How to flush a central heating system
Your central heating system draws cold water in, which is then heated and pumped around your radiators to keep your home warm. However, over time, debris can enter your system, rust can build up from old pipes and, if you live in a hard-water area, limescale can develop. If you have found that your gas boiler is suddenly not working when the weather goes cold, it is highly possible that you have a frozen boiler condensate pipe. Read on or watch the video to learn more about how to diagnose, solve and prevent this very common problem.
All of these things get pushed around the system and, in bad cases, clog radiators and stop them from being heated all the way through. This in turn can have an impact on the efficiency of your system and you may find that you’re spending more money to keep your home warm.
But how do you know if your system has all of this debris inside it? There are some warning signs to look out for, including:
- A noisy boiler
- Radiators that are cold at the bottom or top
- Radiators that need bleeding frequently
- Radiators that take a long time to warm up.
If you’re experiencing at least one of the above, then it’s likely that your system contains more than just water. So the question is, how can you resolve the issue?
Important: Please note this article is designed as a general guide for consumers awareness only. A heating engineer may adopt a different and far more methodical approach to ensure your system is flushed correctly. We would always recommend you have this work carried out by a qualified heating engineer.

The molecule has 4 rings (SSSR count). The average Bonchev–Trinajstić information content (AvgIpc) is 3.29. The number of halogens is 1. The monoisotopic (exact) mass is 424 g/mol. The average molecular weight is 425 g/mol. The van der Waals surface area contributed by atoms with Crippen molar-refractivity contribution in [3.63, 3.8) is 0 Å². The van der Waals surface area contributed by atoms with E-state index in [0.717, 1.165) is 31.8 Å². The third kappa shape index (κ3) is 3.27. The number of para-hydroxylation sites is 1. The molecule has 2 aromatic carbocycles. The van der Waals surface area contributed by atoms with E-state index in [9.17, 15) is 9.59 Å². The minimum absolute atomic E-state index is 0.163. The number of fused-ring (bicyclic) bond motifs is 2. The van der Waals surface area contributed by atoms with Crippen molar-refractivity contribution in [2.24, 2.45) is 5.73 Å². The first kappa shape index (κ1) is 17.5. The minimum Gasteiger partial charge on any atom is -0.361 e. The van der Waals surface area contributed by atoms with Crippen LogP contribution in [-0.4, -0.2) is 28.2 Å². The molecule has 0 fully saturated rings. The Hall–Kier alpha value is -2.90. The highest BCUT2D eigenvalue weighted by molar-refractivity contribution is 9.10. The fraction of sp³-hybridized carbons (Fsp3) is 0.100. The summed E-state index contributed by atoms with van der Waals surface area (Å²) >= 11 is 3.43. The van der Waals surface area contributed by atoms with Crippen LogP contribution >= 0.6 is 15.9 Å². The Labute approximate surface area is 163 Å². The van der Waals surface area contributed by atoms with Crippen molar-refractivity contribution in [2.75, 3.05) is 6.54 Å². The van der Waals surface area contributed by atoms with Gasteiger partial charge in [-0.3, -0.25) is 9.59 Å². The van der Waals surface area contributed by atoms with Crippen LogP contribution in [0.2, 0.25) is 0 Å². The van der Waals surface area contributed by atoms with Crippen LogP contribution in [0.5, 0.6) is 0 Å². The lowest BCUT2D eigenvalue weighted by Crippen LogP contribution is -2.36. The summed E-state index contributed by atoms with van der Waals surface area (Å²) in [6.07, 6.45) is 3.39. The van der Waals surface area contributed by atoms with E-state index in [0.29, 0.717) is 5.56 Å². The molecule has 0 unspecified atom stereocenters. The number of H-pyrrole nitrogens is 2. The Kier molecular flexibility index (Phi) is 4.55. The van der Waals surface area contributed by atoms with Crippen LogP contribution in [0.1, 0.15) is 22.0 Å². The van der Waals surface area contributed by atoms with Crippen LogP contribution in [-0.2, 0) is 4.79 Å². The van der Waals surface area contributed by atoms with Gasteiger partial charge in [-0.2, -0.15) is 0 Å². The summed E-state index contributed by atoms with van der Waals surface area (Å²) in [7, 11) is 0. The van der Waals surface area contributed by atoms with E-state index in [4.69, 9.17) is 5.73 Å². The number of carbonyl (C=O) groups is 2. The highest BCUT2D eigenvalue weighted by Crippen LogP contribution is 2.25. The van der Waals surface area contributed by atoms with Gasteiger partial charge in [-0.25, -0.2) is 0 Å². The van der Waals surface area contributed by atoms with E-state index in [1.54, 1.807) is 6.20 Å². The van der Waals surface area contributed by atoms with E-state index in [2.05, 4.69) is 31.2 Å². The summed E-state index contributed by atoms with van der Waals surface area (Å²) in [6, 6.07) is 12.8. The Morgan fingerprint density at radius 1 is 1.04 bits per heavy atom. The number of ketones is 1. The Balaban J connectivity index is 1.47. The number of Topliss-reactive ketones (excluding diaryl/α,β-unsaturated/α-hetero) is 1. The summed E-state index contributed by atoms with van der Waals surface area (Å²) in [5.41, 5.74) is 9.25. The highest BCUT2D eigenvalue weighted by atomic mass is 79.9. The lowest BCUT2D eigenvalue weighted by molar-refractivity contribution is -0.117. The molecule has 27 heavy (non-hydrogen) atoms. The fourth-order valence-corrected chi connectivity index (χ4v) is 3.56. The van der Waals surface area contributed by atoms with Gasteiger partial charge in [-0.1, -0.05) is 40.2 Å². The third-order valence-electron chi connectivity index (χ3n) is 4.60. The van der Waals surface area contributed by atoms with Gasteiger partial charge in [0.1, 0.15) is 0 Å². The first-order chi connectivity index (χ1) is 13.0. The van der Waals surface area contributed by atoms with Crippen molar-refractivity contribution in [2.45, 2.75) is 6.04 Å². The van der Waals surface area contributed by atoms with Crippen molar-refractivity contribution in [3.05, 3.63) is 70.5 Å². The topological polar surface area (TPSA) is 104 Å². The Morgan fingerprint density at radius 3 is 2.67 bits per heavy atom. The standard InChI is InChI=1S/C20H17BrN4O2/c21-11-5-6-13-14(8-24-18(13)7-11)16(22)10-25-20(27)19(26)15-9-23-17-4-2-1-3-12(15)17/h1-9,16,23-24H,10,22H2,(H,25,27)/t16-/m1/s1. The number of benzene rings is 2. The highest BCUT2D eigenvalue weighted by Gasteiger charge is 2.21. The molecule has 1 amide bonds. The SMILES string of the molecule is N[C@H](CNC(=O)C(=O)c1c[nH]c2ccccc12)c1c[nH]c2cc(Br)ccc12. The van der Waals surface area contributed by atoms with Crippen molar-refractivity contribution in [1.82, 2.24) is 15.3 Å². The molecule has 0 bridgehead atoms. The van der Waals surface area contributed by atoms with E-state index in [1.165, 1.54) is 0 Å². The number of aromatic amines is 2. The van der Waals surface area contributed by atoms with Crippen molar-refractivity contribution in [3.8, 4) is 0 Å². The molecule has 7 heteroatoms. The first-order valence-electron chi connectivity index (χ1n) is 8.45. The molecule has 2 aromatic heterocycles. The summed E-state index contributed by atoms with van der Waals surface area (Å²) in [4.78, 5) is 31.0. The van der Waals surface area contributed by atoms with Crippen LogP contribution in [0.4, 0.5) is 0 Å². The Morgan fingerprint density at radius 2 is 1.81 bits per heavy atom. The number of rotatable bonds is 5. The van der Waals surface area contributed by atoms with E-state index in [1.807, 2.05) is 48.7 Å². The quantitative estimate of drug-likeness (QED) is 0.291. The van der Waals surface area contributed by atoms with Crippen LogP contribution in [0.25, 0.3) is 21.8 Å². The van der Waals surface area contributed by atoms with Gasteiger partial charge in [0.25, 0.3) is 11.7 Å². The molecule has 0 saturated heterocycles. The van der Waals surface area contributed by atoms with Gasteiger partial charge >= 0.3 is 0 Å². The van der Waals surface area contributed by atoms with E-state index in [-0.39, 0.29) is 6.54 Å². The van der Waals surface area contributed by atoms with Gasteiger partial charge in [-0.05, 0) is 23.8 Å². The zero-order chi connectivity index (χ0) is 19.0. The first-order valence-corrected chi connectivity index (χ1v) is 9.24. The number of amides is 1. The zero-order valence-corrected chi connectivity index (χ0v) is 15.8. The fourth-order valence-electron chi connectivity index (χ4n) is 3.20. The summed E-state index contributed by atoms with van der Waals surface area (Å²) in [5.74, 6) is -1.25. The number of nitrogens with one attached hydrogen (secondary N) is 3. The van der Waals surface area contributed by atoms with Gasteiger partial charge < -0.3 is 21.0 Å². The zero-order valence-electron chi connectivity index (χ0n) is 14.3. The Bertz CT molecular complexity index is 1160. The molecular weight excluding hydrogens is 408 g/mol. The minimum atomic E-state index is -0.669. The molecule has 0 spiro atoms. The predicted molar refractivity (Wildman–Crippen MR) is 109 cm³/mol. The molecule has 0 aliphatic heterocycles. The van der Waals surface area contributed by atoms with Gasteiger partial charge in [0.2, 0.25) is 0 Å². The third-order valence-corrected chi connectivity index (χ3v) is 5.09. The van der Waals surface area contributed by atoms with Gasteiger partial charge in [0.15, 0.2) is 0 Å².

How do I clean the sludge out of my central heating system?
There are a couple of ways that you can clean the sludge out of your heating system. The first is called a powerflush, which is both the name of the method and also a physical device that your heating engineer will use. Alternatively, you can take every radiator off one at a time and flush it yourself.
Powerflushing is the fastest and easiest way to remove sludge from your heating system, and possibly the one that will give you the best results. This is one example of using a particular device however other models and methods may exist.
First, you should lay down some sort of protection to keep the dirt or water from going on your floor. A dust sheet should do the trick. Next, you will need to remove one radiator so that the powerflush nozzle can be inserted. Just don’t forget to flush this radiator before reconnecting it later. At this point, if you have an open-vented system, cap off the cold feed and the expansion pipe.
The powerflush machine will likely have multiple hoses. Take the first one and connect one end to the correct valve on the machine and the other end to the radiator. Make sure the valve is in firmly and securely.
Next, you should connect the inlet hose. This allows water to enter the powerflush from the mains supply so that the system can be cleaned out. The overflow hose can then be connected to the device and taken outside to the nearest drain. Any excess water will flow out of here so make sure the liquid has somewhere to go. Finally, connect the dump hose to the last valve.